Field Notes Update

Young Hooded Mergansers Out With Mother by Todd Henson

Family of Hooded Merganser ducks taking a break on a downed tree.

A short while back I posted a series of photographs of a family of Hooded Merganser ducklings emerging from their nest box for the first time. A number of years ago I was fortunate to photograph another Hooded Merganser family in the same location. These photos show how the young ducklings quickly grow into adolescents that very much resemble their adult parents.

"Mom, watch that tail!," says a young Hooded Merganser as its mother swishes her tail dry.

Mother Hooded Merganser looking one way...

... and then looking the other way.

The mergansers had grown accustomed to seeing people on the boardwalks that stretch through the wetlands. They swam to a downed tree not very far from the boardwalk and took a short nap. I was lucky to be there at that time. I took my camera off the tripod and sat down on the boardwalk to photograph the birds as close to their eye level as I could. To help steady the long lens I brought my knees up and rested the lens between my knees. I’m sure it looked awkward, but it helped steady the lens better than I could have otherwise.

A young Hooded Merganser resting on a downed tree.

The Hooded Merganser mother looks my way one more time before closing her eyes and napping with her young family.

I sat and watched them through their entire nap, slowing down my photographing when they had all closed their eyes. I didn’t want the shutter to bother them too much, though it likely wouldn’t have. I ended up spending a little over half an hour with this wonderful family of Hooded Mergansers, and was fortunate to be the only person there for the majority of the time. I treasure these sorts of moments, and I’m thankful that photography lets me capture them and share them with you. I hope you get at least some small amount of enjoyment viewing this beautiful family.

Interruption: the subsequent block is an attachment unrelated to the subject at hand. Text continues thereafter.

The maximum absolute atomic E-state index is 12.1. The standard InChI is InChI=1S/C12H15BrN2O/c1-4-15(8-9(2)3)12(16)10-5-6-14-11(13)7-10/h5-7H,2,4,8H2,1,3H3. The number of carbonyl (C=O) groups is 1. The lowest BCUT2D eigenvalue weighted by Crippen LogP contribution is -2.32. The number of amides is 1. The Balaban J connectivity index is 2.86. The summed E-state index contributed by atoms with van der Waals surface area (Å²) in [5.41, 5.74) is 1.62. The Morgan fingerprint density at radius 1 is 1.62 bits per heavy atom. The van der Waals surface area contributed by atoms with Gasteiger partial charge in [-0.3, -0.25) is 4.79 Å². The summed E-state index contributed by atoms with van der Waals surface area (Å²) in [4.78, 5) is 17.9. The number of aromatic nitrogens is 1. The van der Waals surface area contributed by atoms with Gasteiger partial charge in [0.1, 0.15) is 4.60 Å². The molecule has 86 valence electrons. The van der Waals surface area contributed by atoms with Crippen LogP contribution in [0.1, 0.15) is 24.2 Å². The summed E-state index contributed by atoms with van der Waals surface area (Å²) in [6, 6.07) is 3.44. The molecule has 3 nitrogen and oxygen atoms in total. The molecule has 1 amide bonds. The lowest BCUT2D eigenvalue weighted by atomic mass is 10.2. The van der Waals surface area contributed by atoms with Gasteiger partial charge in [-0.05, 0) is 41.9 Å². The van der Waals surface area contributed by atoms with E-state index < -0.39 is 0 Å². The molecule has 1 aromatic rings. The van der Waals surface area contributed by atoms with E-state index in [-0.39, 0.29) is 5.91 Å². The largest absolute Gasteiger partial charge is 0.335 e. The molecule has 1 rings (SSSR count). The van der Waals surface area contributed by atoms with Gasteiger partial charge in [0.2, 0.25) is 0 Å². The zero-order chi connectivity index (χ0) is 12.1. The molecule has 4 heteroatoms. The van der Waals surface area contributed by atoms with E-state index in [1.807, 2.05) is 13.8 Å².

Rest time over, the family of Hooded Mergansers rise. Notice how sleek the mother's head can sometimes look. 

Family of Hooded Mergansers swimming away after their short rest.

Lunch time! A young Hooded Merganser has caught a tasty morsel.


Katydid Cleaning Itself by Todd Henson

First of a sequence of a katydid cleaning itself.

Second of a sequence of a katydid cleaning itself.

Animals aren’t the only creatures to exhibit interesting behaviors. Insects do, as well. These images are of a katydid cleaning itself much as a cat, dog, or bird would. This process lasted several minutes as the katydid cleaned much of what it could reach, which was mostly its ovipositor.

Third of a sequence of a katydid cleaning itself.

Fourth of a sequence of a katydid cleaning itself.

The ovipositor is the large curved organ at the tail end of the insect used to lay eggs. Different katydid species have differently shaped ovipositors to help them lay eggs in their locations of choice, whether that be on grass stems, under a layer of dirt, in the stems of dead or living plants, etc.

The fibers stuck to the back of this katydid are from the cattails it had been moving through. I found many other katydid in this area, some in the fluffy portions of the cattails. It appeared they may have been eating these parts of the plant.

Fifth of a sequence of a katydid cleaning itself.

Sixth of a sequence of a katydid cleaning itself.

Another characteristic I found interesting in these photos are the katydid’s antennae. Notice how much they move around from image to image, sometimes facing forward, other times straight up, sometimes down.

Seventh of a sequence of a katydid cleaning itself.